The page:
Shostack + Friends Blog Archive


U.S. versus E.U. Audits

Speaking of the differences between how security gets managed in the U.S. versus the E.U., CSO magazine has a light-hearted and somewhat irreverent article on the differing goals and priorities of audits on either side of the Atlantic. In spite of its tone, it does highlight some important issues to keep in mind. In particular:

But it also illustrated a fundamental difference in the way audits are conducted on both continents. In the United States, audits are about ensuring that sufficient controls are in place to mitigate risks. Thus, the audit findings tend to emphasize lapses in application and network security. In Europe, audits tend to focus on following a predefined process, being transparent in the actions taken, precisely defining policies and procedures, and adhering to international standards.

I’d love to see a much deeper analysis of managing compliance in the U.S. versus the E.U. from someone who has a lot experience working in both domains. Does this already exist? Or are folks interested in collaborating on writing something like this?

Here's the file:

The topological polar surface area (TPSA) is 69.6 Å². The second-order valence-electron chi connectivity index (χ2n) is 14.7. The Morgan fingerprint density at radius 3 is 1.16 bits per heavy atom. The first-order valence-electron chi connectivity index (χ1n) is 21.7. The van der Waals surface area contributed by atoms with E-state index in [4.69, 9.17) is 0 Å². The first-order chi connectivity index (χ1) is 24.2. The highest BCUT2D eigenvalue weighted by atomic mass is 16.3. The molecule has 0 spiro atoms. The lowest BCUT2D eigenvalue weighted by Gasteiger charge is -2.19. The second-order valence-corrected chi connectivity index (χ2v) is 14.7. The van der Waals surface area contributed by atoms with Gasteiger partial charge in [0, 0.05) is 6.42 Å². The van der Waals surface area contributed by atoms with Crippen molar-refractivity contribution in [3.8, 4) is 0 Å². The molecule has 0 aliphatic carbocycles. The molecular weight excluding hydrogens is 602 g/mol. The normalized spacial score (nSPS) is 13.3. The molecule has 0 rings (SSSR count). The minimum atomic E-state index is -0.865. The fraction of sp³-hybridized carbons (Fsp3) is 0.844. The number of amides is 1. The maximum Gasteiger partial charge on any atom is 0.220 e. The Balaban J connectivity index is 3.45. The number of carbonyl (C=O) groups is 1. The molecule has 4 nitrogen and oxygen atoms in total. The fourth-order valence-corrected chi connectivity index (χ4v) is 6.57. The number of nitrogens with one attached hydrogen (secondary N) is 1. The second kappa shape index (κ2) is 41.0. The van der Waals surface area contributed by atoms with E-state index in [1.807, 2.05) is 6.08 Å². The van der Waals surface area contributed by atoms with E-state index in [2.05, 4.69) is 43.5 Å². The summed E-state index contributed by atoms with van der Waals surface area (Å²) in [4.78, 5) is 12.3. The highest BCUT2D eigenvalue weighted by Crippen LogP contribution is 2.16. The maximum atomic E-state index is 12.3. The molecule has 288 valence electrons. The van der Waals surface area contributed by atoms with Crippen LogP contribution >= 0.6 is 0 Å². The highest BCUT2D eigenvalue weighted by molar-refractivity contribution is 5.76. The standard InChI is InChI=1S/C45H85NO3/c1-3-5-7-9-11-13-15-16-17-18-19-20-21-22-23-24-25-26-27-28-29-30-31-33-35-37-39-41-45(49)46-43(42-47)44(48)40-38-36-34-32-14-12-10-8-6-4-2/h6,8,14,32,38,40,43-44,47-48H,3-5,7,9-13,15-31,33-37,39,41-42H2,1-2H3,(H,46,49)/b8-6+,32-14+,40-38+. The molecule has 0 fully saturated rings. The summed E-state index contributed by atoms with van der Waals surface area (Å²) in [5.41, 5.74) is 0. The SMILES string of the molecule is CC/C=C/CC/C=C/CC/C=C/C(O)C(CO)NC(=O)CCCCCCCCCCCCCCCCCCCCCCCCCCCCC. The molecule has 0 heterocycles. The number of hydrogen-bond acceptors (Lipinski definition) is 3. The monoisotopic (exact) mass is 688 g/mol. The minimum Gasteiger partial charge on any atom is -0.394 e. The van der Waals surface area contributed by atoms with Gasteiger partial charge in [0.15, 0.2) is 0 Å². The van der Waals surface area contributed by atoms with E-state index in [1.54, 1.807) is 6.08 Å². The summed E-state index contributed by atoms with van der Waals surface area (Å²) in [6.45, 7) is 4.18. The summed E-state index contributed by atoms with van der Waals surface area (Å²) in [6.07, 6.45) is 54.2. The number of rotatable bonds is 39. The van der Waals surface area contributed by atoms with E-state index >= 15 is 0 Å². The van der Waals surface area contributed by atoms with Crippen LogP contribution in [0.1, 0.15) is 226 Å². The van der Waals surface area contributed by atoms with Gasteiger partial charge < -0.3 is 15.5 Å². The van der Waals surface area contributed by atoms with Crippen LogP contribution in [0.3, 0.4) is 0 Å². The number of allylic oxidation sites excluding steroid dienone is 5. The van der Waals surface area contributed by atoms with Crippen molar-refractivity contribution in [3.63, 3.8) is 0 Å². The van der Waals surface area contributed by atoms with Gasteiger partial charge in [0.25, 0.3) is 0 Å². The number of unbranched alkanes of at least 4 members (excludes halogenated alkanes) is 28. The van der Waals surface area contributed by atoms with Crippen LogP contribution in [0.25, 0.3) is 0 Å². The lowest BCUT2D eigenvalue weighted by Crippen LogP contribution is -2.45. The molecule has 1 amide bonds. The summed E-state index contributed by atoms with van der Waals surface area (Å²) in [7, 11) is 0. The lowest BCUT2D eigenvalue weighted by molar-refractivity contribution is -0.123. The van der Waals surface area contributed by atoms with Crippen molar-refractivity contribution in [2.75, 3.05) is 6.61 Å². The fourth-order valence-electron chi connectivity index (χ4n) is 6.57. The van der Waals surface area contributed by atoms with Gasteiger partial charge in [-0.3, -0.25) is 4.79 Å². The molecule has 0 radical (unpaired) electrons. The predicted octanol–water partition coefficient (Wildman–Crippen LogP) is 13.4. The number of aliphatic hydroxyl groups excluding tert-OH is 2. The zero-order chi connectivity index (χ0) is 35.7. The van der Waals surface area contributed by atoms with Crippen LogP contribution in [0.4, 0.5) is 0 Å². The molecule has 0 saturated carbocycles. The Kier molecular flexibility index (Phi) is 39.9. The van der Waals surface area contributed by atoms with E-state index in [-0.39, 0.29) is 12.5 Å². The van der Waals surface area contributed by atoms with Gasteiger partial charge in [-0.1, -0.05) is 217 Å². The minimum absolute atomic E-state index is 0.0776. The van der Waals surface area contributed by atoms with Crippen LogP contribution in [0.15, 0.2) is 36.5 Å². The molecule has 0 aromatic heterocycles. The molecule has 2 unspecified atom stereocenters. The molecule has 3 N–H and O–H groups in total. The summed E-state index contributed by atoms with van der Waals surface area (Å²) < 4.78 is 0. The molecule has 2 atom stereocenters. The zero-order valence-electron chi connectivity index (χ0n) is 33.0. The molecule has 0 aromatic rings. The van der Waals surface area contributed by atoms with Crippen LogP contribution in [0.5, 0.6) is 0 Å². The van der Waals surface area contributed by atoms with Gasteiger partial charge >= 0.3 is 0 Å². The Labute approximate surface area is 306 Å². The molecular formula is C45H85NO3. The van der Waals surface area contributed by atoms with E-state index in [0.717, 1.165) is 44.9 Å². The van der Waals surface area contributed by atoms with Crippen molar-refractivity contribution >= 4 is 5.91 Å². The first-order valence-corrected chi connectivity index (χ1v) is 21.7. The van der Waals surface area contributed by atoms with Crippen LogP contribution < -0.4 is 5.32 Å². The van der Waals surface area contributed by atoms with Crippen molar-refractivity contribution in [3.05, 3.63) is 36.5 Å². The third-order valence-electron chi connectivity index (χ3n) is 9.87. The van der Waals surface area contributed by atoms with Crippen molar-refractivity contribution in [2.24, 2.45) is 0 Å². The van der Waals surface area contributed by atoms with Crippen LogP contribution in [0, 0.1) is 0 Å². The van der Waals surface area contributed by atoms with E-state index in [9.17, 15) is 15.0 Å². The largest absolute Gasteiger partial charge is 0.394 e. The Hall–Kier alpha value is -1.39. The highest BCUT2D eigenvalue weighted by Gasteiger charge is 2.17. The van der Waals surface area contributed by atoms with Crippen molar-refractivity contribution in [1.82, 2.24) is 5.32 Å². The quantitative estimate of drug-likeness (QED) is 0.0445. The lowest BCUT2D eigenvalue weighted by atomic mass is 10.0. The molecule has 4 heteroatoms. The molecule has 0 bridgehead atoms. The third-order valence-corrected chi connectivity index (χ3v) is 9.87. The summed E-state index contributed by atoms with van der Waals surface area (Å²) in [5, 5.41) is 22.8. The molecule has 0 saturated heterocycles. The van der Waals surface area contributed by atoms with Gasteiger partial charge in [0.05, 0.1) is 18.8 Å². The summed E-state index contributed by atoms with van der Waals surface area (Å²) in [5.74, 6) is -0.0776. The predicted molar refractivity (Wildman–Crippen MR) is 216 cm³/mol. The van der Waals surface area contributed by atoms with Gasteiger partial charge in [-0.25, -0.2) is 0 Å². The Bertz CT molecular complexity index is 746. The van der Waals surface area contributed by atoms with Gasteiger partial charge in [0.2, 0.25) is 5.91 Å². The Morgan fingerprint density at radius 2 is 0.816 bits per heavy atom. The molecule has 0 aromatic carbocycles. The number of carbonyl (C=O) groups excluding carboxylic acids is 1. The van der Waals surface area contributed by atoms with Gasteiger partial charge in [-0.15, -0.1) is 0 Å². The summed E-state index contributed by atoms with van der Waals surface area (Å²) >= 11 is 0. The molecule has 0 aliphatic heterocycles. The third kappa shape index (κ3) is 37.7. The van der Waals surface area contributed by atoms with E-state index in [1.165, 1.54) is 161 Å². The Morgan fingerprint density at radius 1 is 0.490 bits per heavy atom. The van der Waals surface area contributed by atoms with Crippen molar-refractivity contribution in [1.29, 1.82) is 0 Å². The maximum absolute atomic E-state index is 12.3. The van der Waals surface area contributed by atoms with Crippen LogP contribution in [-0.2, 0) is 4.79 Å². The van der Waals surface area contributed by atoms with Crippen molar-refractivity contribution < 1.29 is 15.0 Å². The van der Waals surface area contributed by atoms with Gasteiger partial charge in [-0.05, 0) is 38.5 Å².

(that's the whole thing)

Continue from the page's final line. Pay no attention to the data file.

3 comments on "U.S. versus E.U. Audits"

  • Iang says:

    I second that!

  • wpn says:

    I’ve been audited on both sides of the pond, but that was way before SOX et al. came out. But the article really sounds depressingly true to form. 🙂
    Which is the whole key: the Europeans care almost exclusively about form, process, and conformity; the Americans feel put out if they have to follow any rules that impinge on their sovereign right to make things up as they go along. 😉

  • A lot depends on ones assumptions I suppose.
    If you take the view that audits have to exist but they are worthless, and/or that auditors don’t have any special lock on knowledge, then the European view is better as it is important to corral them and limit their damage. In the alternate, audits and audtiors are obviously subject to agenda capture, which one wants to minimise for the public good.
    Alternatively, if you take the view that auditors know what they are doing, audits add a valuable service, and these things are better off left at the discretion of the auditor, then the American view is better.
    I’ve historically championed the former approach, and have developed the techniques to reduce or eliminate the utility of formal audit processes (I call this Open Governance) at least in the field of value issuance. This year I’ve been doing some actual audit work, and this has tended to confirm my impression that audits are only valuable and reliable to the extent that they are done openly and verifiably.

Comments are closed.